in reply to Unusual sorting requirements; comparing three implementations.

You can exploit that fact that sort is stable, and do two passes over the data:

sub two_pass { my @sorted = sort { $b->title =~ /Manager/ <=> $a->title =~ /Manager/ } sort { $a->name cmp $b->name } @employees; }

Moo wouldn't install on my machine, so I used Mo instead for benchmarking:

Rate obvious subtle two_pass functional obvious 173/s -- -22% -30% -61% subtle 222/s 28% -- -11% -50% two_pass 249/s 44% 12% -- -44% functional 444/s 156% 100% 79% --

Of course it does more than necessary (splitting into managers and non-managers first is less work, because the lists to sort are shorter), but the speed still isn't too bad.

Update: and here's a Perl 6 solution:

use v6; class Person { has $.name; has $.title; } sub person($name, $title) { Person.new(:$name, :$title) }; my @employees = person("Eve", "Tech Support"), person("Alice", "Sales Manager"), person("Dave", "Janitor"), person("Fred", "Receptionist"), person("Bob", "Customer Services"), person("Greg", "Finance Manager"), person("Carol", "Marketing Manager"), ; my @sorted = @employees.classify({ .title ~~ /Manager/ ?? 'manager' !! 'staff'} +)\ .sort.map(*.value.sort(*.name)); say .perl for @sorted;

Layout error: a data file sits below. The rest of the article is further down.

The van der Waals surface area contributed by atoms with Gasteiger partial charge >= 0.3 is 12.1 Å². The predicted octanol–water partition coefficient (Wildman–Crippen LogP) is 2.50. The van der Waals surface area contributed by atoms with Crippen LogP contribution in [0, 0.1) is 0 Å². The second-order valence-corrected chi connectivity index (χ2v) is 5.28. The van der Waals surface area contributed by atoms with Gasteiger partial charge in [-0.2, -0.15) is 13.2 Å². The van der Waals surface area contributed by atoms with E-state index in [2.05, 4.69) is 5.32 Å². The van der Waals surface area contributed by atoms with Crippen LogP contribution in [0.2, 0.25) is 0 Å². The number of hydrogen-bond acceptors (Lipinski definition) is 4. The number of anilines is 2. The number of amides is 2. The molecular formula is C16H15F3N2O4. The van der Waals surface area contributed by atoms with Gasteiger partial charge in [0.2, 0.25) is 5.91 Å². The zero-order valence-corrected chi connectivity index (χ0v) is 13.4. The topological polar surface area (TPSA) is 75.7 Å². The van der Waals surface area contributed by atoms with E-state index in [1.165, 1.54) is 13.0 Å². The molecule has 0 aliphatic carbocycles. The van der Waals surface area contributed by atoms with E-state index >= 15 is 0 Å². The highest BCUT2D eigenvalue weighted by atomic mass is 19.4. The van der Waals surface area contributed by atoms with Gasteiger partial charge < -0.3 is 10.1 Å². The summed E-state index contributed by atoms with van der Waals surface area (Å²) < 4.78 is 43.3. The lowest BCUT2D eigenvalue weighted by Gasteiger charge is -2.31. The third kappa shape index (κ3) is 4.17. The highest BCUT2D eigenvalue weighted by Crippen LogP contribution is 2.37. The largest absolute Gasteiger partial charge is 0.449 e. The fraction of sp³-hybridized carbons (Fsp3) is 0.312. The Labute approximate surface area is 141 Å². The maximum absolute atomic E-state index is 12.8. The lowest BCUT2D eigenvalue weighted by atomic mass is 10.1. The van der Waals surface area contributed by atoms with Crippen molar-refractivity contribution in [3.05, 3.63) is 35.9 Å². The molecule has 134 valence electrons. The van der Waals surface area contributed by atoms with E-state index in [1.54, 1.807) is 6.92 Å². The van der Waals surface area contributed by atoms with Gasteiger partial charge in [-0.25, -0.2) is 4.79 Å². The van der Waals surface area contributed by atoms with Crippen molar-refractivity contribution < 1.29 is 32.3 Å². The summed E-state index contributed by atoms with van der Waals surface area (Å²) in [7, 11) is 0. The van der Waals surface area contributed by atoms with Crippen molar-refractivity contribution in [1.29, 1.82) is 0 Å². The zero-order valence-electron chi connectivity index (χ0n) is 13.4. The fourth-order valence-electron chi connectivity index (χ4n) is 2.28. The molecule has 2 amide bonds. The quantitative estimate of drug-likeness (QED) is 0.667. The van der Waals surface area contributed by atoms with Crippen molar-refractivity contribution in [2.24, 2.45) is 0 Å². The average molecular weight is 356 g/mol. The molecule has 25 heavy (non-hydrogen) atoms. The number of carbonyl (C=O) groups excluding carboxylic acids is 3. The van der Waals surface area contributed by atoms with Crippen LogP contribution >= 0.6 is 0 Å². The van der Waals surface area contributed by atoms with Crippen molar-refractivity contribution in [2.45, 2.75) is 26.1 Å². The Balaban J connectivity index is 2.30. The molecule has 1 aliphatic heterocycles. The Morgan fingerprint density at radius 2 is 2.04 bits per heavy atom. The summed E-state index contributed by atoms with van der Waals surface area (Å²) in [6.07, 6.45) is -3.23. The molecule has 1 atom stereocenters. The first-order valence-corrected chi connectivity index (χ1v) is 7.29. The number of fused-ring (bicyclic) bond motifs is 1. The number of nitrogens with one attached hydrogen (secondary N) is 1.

Output:

Person.new(name => "Alice", title => "Sales Manager") Person.new(name => "Carol", title => "Marketing Manager") Person.new(name => "Greg", title => "Finance Manager") Person.new(name => "Bob", title => "Customer Services") Person.new(name => "Dave", title => "Janitor") Person.new(name => "Eve", title => "Tech Support") Person.new(name => "Fred", title => "Receptionist")

.classify returns a Hash, and .sort on a Hash returns a list of Pair object, sorted by key and then by value. Since 'manager' lt 'staff', this puts all the managers first. Then each of the lists is sorted by name.


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